On appeal from the Superior Court of New Jersey, Law Division, Essex County.
Approved for Publication November 28, 1995. As Amended January 17, 1996.
Before Judges Michels, Villanueva and Kimmelman. The opinion of the court was delivered by Michels, P.j.a.d.
The opinion of the court was delivered by: Michels
The opinion of the court was delivered by MICHELS, P.J.A.D.
Defendant Annette Zecchino appeals from a post-judgment order of the Law Division that granted the motion of plaintiffs Victor Greco and Joann Greco for a new trial on the ground that the verdict for defendant was against the weight of the evidence in this action arising out of a breach of contract to purchase a one-half interest in a two-family beach house in Ortley Beach, New Jersey.
Plaintiffs entered into a contract with defendant to purchase a one-half interest in the latter's beach house for $165,000. Plaintiffs paid defendant $65,000 as a downpayment and agreed to pay the balance in monthly payments of $1300.55. Plaintiffs paid a total of approximately $30,365 in monthly payments thereafter. However, title to the property never closed and defendant never tendered to plaintiffs a deed for their half interest in the property. When plaintiffs failed to make the required monthly payments, defendant locked them out of the property and notified them that they had no interest in the property.
Plaintiffs instituted this action to recover the down payment and monthly payments made to defendant, claiming that defendant breached the contract. Defendant denied that she was liable to plaintiffs and counterclaimed for the balance due under the contract, contending that plaintiffs were liable for breach. Following trial, the jury, by a five to one vote, awarded defendant damages of $43,001 on her counterclaim against plaintiffs. Plaintiffs' motion for a new trial on the ground that the verdict was contrary to the weight of the evidence was granted. In granting the motion, Judge Yanoff in the Law Division reasoned:
I am simply not going to let this verdict stand. . . . I will not do it. I think it was a gross inJustice. I think what happened here was these people entered into a contract for the purchase of property, and I don't care whether they were telling the truth or not telling the truth, the gross facts, independent of any testimony that they gave, speak -- are absolutely convincing. They entered into this contract. They made payments on account. They never got title. And then, the damages were assessed, and apparently -- and I've checked the law on that, as of the date of a breach which was declared by the seller of the property. Even though the property was not sold.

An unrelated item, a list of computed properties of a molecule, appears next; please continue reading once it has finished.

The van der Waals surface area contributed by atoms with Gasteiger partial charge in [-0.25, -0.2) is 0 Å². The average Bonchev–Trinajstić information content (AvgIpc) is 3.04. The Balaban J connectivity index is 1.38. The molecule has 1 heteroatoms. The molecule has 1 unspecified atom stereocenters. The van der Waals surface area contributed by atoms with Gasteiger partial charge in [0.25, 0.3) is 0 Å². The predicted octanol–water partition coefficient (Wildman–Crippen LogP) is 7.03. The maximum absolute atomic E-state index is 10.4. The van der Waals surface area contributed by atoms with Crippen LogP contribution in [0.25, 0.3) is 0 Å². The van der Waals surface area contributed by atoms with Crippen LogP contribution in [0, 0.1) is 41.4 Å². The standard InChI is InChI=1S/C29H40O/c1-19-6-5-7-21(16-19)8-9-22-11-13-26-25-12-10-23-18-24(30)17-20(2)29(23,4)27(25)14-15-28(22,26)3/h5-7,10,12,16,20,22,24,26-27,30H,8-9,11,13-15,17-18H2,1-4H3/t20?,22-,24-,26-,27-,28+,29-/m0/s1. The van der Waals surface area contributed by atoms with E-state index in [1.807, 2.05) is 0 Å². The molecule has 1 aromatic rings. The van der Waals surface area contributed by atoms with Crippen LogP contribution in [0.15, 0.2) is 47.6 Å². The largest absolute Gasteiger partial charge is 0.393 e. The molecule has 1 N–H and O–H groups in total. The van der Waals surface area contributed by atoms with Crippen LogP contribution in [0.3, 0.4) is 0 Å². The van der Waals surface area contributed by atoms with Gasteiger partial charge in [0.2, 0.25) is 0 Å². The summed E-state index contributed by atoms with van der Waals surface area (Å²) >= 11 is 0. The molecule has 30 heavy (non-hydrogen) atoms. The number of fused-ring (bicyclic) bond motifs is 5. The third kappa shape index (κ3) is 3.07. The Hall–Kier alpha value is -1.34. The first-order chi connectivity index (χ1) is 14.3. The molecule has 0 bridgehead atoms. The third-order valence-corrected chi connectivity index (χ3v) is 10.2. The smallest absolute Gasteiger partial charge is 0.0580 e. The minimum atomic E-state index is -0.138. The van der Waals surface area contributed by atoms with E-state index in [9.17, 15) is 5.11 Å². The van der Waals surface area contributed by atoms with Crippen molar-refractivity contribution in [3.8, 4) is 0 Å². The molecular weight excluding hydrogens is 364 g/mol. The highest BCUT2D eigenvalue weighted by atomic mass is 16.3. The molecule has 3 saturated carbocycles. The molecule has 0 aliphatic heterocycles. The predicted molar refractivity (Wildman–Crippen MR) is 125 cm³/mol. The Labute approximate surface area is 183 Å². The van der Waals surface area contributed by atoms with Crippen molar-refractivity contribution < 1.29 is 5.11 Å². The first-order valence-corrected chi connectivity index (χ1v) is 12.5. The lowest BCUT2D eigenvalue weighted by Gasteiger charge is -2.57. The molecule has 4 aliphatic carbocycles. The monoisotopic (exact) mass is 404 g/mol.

So, where we stand now, is that the -- is that the seller of the property has gotten payments on account of the property and still has the property and there is an affirmative judgment against the buyers for damages.
I think that result is absolutely inequitable and I'm not going to let it stand.
Defendant seeks a reversal of the order granting a new trial and the reinstatement of the judgment based on the jury's verdict. She contends that (1) the jury verdict must stand because "the trial Judge had no grounds on which to find that the verdict was so distorted and wrong as to manifest with utmost certainty a miscarriage of Justice" and (2) "even if the jury's damage award were a miscarriage of Justice, a remittitur leaving the liability verdict intact would have been the appropriate remedy."
It is perfectly plain on this record that the order appealed from was not a final judgment. The order was not final as to all issues and as to all parties since the trial court set aside the jury verdict and the judgment entered thereon and ordered a new trial on all issues. See Hudson v. Hudson, 36 N.J. 549, 552-553, 178 A.2d 202 (1962); Petersen v. Falzarano, 6 N.J. 447, 452-53, 79 A.2d 50 (1951); Henderson v. Morristown Memorial Hospital, 198 N.J. Super. 418, 426-27, 487 A.2d 742 (App. Div.), certif. denied, 101 N.J. 250 (1985); Delbridge v. Jann Holding Company, 164 N.J. Super. 506, 509, 397 A.2d 356 (App. Div. 1978); Yuhas v. Mudge, 129 N.J. Super. 207, 209, 322 A.2d 824 (App. Div. 1974); Frantzen v. Howard, 132 N.J. Super. 226, 227, 333 A.2d 289 (App. Div. 1975); Kerr v. Kerr, 129 N.J. Super. 291, 293, 323 A.2d 518 (App. Div. 1974); Fiorio v. Galanakis, 107 N.J. Super. 1, 4-5, 256 A.2d 497 (App. Div. 1969). Clearly, the order was interlocutory and, therefore, not appealable as of right pursuant to R. 2:2-3(a). Application should have been made to this court to appeal from this order. See R. 2:5-6; R. 2:2-3(b); R. 2:2-4. Since defendant did not seek leave to appeal and improvidently filed the appeal, plaintiffs had the responsibility to the court to file a timely motion to dismiss the appeal. Delbridge v. Jann Holding Company, supra, 164 N.J. Super. at 509 n.1; Brown v. Brown, 147 N.J. Super. 156, 157, 370 A.2d 895 (App. Div. 1977).
While we recognize that we have the power to grant leave to appeal nunc pro tunc from an interlocutory order where there are extraordinary circumstances and the interest of Justice so warrants, See R. 2:2-3(b); R. 2:4-4(b)(2). See also Butler v. Bonner & Barnewall, Inc., 56 N.J. 567, 573 n.2, 267 A.2d 527 (1970); Delbridge v. Jann Holding Company, supra, 164 N.J. Super. at 509-10; N.J. Land Title Ins. Rating Bur. v. Sheeran, 151 N.J. Super. 45, 50 n.2, 376 A.2d 550 (App. Div. 1977); Rybeck v. Rybeck, 150 N.J. Super. 151, 155, 375 A.2d 269 (App. Div.), certif. denied, 75 N.J. 30 (1977); Yuhas v. Mudge, supra; Kerr v. Kerr, supra, we are satisfied from our study of this record that we should not do so here. This case is not extraordinary within the purview of R. 2:2-3(b) and neither the interest of Justice nor the prompt Disposition of the matter ...